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  April 13th, 2016 | Written by

Can You Trust Cloud-Based Supply-Chain Systems?

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  • “It is inevitable in the increasingly connected world that external parties will need access to your system and data.”
  • Cloud providers should have taken extreme measures to ensure their systems are secure.
  • Since outside users are not accessing internal systems, a cloud customers core systems are protected.
  • Cloud security: consider internal security threats.

Supply-chain software is increasingly being offered in a cloud-based or software-as-a-service (SaaS) system that are hosted by service providers and accessed by customers over a network.

This development raises the question of the security of those connections. That is one of the issues discussed in a recent white paper authored by Gregory Braun, senior vice president for sales and marketing at C3 Solutions.

Selecting a supply-chain system should revolve around considerations of functionality. Costs also obviously enter the equation when deciding between comparable systems.

When a cloud-based system is under consideration, decision makers must also develop a degree of comfort with the security from external and internal threats that the cloud system affords.

“With supply chain systems, it is inevitable in the increasingly connected world that external parties

will need access to your system and data,” the white paper notes.

It is relatively easy to secure internally hosted if there is no connection with the outside world. But that scenario is increasingly unrealistic. “Once you require a connection,” the white paper says, “your system’s security against external breaches will then depend on the competence and trustworthiness of either your internal IT staff or the contractor managing a web-based portal for you.”

The paper makes the case that cloud provider is likely to maintain better security. “Because it is the service provider’s own business at stake, they should have taken extreme measures to ensure their system is secure,” the paper says. “This includes measures such as firewalls, encrypted logins, and an audited data center, just for starters.”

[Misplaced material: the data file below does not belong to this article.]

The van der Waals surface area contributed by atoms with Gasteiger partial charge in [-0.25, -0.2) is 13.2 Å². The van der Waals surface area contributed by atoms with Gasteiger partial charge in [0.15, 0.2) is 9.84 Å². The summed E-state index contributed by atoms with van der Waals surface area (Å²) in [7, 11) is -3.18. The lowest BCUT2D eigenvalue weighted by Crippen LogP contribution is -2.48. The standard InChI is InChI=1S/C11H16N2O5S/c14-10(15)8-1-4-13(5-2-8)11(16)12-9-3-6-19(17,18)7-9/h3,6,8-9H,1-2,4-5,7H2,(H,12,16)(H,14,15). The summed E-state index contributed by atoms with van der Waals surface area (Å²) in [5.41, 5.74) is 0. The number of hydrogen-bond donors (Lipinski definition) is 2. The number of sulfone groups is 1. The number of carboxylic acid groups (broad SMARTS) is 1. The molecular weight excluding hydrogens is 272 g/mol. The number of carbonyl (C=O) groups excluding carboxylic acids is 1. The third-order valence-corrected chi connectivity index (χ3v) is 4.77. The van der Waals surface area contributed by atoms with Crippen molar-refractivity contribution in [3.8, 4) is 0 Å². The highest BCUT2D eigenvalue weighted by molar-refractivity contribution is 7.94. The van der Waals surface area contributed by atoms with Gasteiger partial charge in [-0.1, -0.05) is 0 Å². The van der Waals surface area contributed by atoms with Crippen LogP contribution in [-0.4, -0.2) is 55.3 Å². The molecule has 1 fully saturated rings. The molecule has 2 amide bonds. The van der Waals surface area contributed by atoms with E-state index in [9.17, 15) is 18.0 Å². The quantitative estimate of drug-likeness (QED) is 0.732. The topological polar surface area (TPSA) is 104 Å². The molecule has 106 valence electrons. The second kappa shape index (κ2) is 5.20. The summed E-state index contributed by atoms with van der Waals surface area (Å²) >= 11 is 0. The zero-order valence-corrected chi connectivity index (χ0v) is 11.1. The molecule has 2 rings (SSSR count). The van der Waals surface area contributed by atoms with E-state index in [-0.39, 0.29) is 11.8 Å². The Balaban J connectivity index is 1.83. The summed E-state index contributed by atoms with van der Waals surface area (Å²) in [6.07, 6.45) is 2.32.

If a breach happens in a cloud environment, the hacker will be directed to a dead end inside the dedicated application. Because the SaaS application operates independently of the client’s main systems the client’s systems and data are protected, according to Braun. “A SaaS system may provide even better security,” he argues. “Since the outside users are not accessing your internal systems, but only those of the SaaS provider, your own core systems are protected.”

Internal security threats must also be considered. Research has shown that that lost or stolen devices account for 31 percent of data security breaches, accidental misuse by an employee accounted for 27 percent, and malicious insiders perpetrated 12 percent of breaches. In other words, internal vulnerabilities are responsible for a total of 70 percent of breaches.

“Since the perpetrator of this security breach is an insider with access to company systems and data, there is likely little difference in the threat to either SaaS or licensed software users,” says the white paper. “However, with the licensed software, the malicious employee would be able to access both the front end and back end of the system. With SaaS, the client’s employee would only have front-end access, and would likely not be able to bring the whole system down.”